For him, it’s more than just the num­bers

Di­rec­tor of tax ser­vices takes the time to get to know his clients

Baltimore Sun Sunday - - NEWS - By Colin Camp­bell

The com­plex world of tax law might seem more ap­peal­ing to a num­bers whiz than a creative, but the lat­ter is what David Rosen con­sid­ers him­self.

The 38-year-old part­ner and di­rec­tor of tax ser­vices at Rosen, Sap­per­stein & Fried­lan­der, an ac­count­ing and busi­ness con­sult­ing firm in Owings Mills, in­sists do­ing taxes for some of the area’s big­gest busi­nesses and in­sti­tu­tions isn’t the mind-numb­ing slog you might imag­ine.

“Try­ing to un­der­stand a per­son’s ba­sic eco­nomic deal and trans­late that into an ef­fi­cient tax struc­ture that is not un­duly com­plex re­quires cre­ativ­ity, a true un­der­stand­ing of the stake­holder’s goals and the abil­ity to fore­see po­ten­tial pit­falls so that we can mit­i­gate any neg­a­tive out­comes,” he said.

“It re­quires the same level of cre­ativ­ity as when you think of creative dis­ci­plines such as the arts, me­dia, fash­ion, what­ever the case may be,” he added. “It’s not bor­ing and it’s not re­ally about num­bers.”

Rosen grew up in Pikesville, grad­u­ated from McDonogh School in 1997 and the Univer­sity of Mary­land, Col­lege Park in 2001 and Emory School of Law in 2004.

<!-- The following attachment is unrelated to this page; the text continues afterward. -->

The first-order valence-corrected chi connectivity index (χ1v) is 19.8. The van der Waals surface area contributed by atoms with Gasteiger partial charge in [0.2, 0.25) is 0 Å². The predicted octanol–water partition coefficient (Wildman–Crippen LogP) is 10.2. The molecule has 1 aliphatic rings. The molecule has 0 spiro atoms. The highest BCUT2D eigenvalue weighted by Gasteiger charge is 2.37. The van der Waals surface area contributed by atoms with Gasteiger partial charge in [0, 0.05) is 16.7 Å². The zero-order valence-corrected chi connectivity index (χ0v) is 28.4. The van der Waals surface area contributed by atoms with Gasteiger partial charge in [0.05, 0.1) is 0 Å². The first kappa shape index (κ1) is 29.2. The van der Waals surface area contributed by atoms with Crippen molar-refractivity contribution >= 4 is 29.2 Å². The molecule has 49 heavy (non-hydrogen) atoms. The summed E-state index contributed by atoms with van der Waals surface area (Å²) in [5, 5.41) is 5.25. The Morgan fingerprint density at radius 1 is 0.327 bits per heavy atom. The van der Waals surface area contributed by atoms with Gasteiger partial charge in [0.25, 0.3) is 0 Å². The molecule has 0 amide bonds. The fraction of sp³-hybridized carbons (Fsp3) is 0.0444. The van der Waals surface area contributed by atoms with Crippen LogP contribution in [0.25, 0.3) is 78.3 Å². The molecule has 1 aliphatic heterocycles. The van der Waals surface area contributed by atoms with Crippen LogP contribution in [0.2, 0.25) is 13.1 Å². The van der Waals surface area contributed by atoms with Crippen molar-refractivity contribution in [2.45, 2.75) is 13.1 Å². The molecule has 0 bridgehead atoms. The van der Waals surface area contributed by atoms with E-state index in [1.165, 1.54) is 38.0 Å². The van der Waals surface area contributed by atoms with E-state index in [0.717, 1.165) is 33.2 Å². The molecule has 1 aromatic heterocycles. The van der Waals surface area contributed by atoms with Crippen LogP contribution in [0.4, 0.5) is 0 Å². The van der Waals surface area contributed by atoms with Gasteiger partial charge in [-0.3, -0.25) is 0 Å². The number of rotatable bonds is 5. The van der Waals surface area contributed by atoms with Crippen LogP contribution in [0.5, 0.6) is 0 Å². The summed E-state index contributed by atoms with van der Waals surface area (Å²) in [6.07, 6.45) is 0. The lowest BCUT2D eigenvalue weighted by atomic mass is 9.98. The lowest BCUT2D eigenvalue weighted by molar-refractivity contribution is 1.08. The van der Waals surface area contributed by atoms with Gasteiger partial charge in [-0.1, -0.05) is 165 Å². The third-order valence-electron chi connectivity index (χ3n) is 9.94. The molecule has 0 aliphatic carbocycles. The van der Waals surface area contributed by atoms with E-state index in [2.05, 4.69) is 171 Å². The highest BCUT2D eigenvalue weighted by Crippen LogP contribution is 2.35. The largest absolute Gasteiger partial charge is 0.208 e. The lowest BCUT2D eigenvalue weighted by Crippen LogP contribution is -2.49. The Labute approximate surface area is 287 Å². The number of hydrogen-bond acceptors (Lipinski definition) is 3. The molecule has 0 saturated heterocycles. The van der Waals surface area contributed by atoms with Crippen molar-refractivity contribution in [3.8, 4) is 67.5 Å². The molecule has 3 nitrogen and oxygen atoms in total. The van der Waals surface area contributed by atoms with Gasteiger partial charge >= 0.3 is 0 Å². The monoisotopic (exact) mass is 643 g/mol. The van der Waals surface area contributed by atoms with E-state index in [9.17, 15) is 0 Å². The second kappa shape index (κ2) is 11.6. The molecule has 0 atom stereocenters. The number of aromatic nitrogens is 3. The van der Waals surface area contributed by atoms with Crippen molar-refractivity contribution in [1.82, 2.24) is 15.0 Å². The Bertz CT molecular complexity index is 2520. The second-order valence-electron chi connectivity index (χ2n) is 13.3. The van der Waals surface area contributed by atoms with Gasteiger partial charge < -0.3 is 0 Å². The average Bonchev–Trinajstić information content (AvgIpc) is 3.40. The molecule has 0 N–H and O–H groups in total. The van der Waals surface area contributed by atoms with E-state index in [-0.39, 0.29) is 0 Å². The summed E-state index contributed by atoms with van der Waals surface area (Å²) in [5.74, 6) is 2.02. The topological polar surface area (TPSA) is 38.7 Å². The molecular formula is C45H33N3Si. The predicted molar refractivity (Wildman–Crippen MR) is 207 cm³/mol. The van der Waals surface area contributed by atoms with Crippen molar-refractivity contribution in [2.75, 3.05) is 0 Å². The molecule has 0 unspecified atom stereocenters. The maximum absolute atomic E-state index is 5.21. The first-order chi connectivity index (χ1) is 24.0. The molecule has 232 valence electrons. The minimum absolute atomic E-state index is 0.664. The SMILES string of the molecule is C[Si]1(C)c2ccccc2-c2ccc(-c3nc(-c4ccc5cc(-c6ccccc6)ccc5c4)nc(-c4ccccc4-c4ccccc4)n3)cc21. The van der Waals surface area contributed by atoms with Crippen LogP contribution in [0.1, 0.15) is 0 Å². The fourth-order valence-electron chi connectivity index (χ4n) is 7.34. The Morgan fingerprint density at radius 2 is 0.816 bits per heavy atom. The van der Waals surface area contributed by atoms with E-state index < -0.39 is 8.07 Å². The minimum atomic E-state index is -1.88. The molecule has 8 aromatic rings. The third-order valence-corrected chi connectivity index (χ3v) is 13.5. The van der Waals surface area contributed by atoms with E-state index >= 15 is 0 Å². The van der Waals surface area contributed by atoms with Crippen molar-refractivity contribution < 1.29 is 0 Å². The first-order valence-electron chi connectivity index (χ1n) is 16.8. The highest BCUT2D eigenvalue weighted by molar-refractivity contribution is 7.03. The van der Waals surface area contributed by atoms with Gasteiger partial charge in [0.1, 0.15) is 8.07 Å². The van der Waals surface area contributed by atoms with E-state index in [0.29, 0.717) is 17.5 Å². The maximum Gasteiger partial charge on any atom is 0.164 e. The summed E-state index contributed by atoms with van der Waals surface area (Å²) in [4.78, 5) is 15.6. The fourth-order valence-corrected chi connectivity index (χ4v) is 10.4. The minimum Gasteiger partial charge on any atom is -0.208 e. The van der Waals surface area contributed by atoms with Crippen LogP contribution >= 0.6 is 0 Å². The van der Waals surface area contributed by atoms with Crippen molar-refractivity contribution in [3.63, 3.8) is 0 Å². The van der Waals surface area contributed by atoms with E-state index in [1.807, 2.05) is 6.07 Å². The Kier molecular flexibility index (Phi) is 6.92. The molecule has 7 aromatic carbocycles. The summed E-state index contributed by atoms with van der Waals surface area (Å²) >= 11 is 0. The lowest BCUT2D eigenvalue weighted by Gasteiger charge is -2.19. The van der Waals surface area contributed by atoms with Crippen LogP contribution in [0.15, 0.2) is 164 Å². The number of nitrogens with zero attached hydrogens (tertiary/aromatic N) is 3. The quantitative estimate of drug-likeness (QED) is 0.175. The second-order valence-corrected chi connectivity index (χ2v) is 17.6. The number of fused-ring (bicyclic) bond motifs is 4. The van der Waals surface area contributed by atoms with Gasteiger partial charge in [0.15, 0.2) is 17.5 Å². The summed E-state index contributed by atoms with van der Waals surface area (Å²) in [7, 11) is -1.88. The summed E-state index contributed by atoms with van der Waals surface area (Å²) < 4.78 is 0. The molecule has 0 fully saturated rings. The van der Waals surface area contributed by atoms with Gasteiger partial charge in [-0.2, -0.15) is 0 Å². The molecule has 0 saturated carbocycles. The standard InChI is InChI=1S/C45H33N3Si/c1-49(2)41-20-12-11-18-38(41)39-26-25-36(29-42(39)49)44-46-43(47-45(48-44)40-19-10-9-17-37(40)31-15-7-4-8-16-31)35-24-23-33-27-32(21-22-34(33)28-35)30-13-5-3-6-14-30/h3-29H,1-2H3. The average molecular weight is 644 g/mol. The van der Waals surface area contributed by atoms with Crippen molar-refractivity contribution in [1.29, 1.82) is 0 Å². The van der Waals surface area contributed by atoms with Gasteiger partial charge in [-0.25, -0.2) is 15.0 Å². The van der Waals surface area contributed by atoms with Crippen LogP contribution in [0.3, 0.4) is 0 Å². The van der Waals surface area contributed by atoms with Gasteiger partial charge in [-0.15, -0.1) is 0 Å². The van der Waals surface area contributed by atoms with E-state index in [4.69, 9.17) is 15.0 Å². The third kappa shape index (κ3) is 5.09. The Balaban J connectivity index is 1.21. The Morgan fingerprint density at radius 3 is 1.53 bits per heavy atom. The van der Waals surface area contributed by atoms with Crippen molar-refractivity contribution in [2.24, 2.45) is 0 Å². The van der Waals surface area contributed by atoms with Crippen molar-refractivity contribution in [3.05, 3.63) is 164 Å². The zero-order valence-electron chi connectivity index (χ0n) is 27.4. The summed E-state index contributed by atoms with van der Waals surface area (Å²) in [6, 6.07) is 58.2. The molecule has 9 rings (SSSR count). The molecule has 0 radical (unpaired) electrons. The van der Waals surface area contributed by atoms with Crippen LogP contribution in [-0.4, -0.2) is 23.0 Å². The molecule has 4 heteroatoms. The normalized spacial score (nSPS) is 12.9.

He moved back to the Baltimore area the fol­low­ing year. In 2009, he joined the ac­count­ing firm, where he now lends his tax ex­per­tise to large in­sti­tu­tions and com­pa­nies, gen­er­ally rang­ing from $10 mil­lion to $500 mil­lion in rev­enue.

“It runs the gamut of in­dus­tries,” he said. Rosen de­clined to iden­tify his clients. They in­clude some of the area’s wealth­i­est fam­i­lies, he said.

Rosen said he’s en­joyed watch­ing the re­cent de­vel­op­ments ris­ing around Baltimore, and he sees his role — help­ing busi­ness own­ers nav­i­gate the tax code thicket to set up var­i­ous tax struc­tures to suit their needs — as in­te­gral to that growth.

“Be­sides the tax-law piece in the back­ground, what I spend the rest of time do­ing with my clients is talk­ing to them about their busi­nesses and their fam­i­lies,” Rosen said.

Help­ing those busi­nesses build a de­vel­op­ment, iden­tify po­ten­tial cus­tomers, set up a suc­ces­sion plan, or close on a ma­jor trans­ac­tion is what Rosen takes pride in — not the fi­nan­cial state­ments and tax re­turns.

“That’s not some­thing peo­ple think of when they think of an ac­count­ing firm,” he said. “Those are the things that are frankly more valu­able and im­por­tant to a client.” David Rosen Ti­tle: Com­pany: Age: Re­sides: Ed­u­ca­tion:


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